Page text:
Chane ka saag is not something many of us would come across very often. I know many of you wont even know this green leafy vegetable. This is the tender shoots of the chickpea plant, it is plucked before the plant bears pods, plucking or pruning the plant helps it grow thicker, bear more branches and more fruit while it grows. See how the greens look in the dumplings recipe here. My grandmother used to say so fondly about chana (chickpeas), it is eaten in so many forms, so many ways. Being a staple crop all across central India, we see many different recipes originating from all over the places.
This one is a thin gravy curry that has a base of mustard paste. The chickpea greens (chane ka saag) is not chopped and is left as it is after trimming the hard base. See the picture here, how the trimmed ready to use saag looks. This curry used to be a winter regular at my parent's place, especially when my grandmother would be with us. She was brought up in Bengal and all kinds of mustard based curries were her favorites. We used to love them too but she was the one who would plan and get the mustard finely ground on the stone Silbatta (flat type mortar and pestle), clean the greens and then sometimes cook it too. Simple rustic looking curries with great flavors. She used to cook a similar one with small oblong Aubergines too, something I haven't cooked for a very very long time.
I used mustard powder this time, this was after one of the readers suggested that the powder also gives good results. It was very convenient and the taste was exactly the same when a wet paste of mustard is used. The consistency was a little thinner than the wet paste but that is not such a big concern if you like the taste. The mustard powder doesn't emulsify nicely into the cooking gravy, as seen in the picture but he taste remains the same. You could add a tablespoon of almond meal to the gravy to make it creamy like it comes with a wet mustard paste, or just smash some of the potato cubes after cooking.
potatoes with skin one large or 2 medium (about 150 gm)
chane ka saag (chickpea greens) 200 gm
tomatoes halved and sliced into half moons 1 cup
mustard powder 2 heaped tbsp
turmeric powder 1 tsp
red chilly powder 1/2 tsp or to taste
salt to taste
mustard oil 1 tbsp
fenugreek seeds 1/4 tsp
Clean the potatoes by scrubbing all the dirt as we are using potatoes with skin. New potatoes are used for this, quite obviously in India as both chane ka saag and naya alu comes in the same season. Cut the potatoes in thick wedges or cubes.
Heat the oil in a pan or pressure cooker pan (I used pressure cooker) and tip in the fenugreek seeds. Let them get just fragrant and pinkish brown, they turn bitter if they get burnt so take care of that. Add the potatoes immediately. Toss and stir fry for a minute on high flame.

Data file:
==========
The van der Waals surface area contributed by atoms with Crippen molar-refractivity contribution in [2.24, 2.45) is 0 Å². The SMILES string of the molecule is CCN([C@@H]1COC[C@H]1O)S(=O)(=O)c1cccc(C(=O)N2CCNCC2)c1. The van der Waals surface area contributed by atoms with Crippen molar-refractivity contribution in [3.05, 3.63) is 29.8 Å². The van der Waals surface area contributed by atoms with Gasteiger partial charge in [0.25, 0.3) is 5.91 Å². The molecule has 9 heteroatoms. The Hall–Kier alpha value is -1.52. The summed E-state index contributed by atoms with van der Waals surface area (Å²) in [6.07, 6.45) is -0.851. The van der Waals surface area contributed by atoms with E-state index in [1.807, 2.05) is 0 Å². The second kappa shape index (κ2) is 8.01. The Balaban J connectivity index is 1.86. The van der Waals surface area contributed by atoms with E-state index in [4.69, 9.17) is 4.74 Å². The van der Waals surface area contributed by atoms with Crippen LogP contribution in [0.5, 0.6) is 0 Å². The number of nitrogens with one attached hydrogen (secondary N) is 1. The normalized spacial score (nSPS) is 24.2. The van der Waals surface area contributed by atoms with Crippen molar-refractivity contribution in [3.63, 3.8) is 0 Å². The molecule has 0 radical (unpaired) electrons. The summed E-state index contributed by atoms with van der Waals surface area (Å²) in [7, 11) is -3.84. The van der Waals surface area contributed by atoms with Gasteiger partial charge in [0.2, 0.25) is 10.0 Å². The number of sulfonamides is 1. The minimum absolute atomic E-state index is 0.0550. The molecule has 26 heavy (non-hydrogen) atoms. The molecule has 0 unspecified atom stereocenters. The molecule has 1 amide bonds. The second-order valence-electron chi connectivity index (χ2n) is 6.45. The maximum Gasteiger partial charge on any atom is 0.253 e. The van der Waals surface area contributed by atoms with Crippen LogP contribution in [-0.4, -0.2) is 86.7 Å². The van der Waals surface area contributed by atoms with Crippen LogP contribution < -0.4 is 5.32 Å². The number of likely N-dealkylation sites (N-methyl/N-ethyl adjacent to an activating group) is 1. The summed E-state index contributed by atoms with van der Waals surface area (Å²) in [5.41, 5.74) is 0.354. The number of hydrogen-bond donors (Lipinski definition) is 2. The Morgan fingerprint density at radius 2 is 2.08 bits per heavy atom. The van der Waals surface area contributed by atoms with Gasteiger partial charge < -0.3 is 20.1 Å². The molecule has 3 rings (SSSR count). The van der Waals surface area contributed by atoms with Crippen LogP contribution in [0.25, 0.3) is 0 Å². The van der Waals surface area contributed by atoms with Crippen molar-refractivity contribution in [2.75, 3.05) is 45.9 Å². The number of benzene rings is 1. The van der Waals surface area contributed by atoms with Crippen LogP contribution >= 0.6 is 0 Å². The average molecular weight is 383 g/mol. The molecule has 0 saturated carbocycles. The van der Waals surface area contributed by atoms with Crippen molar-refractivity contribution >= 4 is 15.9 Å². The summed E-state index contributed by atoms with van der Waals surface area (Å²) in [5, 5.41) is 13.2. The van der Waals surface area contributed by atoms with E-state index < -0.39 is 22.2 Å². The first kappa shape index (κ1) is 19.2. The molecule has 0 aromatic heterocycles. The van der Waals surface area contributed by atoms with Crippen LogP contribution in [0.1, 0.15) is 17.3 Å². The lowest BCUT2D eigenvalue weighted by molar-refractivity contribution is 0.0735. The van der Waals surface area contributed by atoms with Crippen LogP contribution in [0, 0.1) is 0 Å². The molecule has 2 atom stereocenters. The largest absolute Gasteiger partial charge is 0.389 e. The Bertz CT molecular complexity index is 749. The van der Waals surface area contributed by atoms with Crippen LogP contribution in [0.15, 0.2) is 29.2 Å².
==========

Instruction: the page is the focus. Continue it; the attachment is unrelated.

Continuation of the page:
Add the powdered spices , toss to coat well for about 30 seconds and then add the tomatoes and salt to taste. Toss and cook for another minute or so.
Add all the chane ka saag , add a cup of water and cover the lid. If cooking in a pan, you have to add some more water and let the curry simmer for about 20 minutes. In pressure cooker, just till the pressure whistle blows. Take off the burner and let it cool to open the lid.
Adjust seasoning and consistency and serve hot. I like it as a soup too. This curry tastes great with plain boiled rice and since I am not much a rice eater and still want a large quantity of this curry, this is my way of enjoying it. In a soup mug with loads of the chcikpea greens , few potato cubes and just 2 tbsp of boiled rice.
It can be served as a side dish with another sookhi subzi , raita, chutneys etc for company.
The greens in this curry have a wonderful flavor when combined with mustard. When eaten raw, the chane ka saag tastes quite savory and can be added to salads too, cooked in a curry like this, you will find yourself fishing for more chane ka saag in the curry. Tomatoes make it a little tart or you are supposed to use amchoor if the tomatoes are not tart. So this tartness and presence of mustard makes the greens taste slightly like a pickle. I just love it.
This curry is definitely a Bihari or Eastern UP specialty but the influence is clearly from Bengal. The Bengalis make mustard based curries differently though. More pungent ans some sugar used to balance. This curry has the pungency balanced with tartness of tomatoes.
You can use raw Plantains, slit aubergines or flat beans instead of chane ka saag in this recipe. Or just make it with the potatoes. I am sure it will be liked by all, especially if you love mustard oil and mustard seeds seasoning.
I would love to hear your feedback on this.